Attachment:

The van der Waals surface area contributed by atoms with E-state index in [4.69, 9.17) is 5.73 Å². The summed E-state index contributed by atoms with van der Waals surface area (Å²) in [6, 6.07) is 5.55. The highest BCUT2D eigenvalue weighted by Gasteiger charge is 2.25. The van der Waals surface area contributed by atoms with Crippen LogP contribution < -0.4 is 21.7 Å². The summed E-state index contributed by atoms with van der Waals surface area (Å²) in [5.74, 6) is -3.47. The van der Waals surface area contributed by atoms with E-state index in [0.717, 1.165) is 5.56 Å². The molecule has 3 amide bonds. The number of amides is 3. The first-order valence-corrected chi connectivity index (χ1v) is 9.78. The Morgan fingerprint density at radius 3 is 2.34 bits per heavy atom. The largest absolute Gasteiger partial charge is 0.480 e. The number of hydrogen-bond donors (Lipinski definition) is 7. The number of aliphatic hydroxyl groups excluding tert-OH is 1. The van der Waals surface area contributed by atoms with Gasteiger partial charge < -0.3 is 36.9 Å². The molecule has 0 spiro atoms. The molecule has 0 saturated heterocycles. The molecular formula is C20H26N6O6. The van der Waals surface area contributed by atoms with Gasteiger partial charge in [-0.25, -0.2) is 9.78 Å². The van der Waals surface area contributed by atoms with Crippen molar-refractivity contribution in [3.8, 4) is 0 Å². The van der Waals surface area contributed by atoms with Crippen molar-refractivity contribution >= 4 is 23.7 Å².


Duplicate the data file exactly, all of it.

The van der Waals surface area contributed by atoms with E-state index in [4.69, 9.17) is 5.73 Å². The summed E-state index contributed by atoms with van der Waals surface area (Å²) in [6, 6.07) is 5.55. The highest BCUT2D eigenvalue weighted by Gasteiger charge is 2.25. The van der Waals surface area contributed by atoms with Crippen LogP contribution < -0.4 is 21.7 Å². The summed E-state index contributed by atoms with van der Waals surface area (Å²) in [5.74, 6) is -3.47. The van der Waals surface area contributed by atoms with E-state index in [0.717, 1.165) is 5.56 Å². The molecule has 3 amide bonds. The number of amides is 3. The first-order valence-corrected chi connectivity index (χ1v) is 9.78. The Morgan fingerprint density at radius 3 is 2.34 bits per heavy atom. The largest absolute Gasteiger partial charge is 0.480 e. The number of hydrogen-bond donors (Lipinski definition) is 7. The number of aliphatic hydroxyl groups excluding tert-OH is 1. The van der Waals surface area contributed by atoms with Gasteiger partial charge < -0.3 is 36.9 Å². The molecule has 0 spiro atoms. The molecule has 0 saturated heterocycles. The molecular formula is C20H26N6O6. The van der Waals surface area contributed by atoms with Gasteiger partial charge in [-0.25, -0.2) is 9.78 Å². The van der Waals surface area contributed by atoms with Crippen molar-refractivity contribution in [3.8, 4) is 0 Å². The van der Waals surface area contributed by atoms with Crippen molar-refractivity contribution >= 4 is 23.7 Å².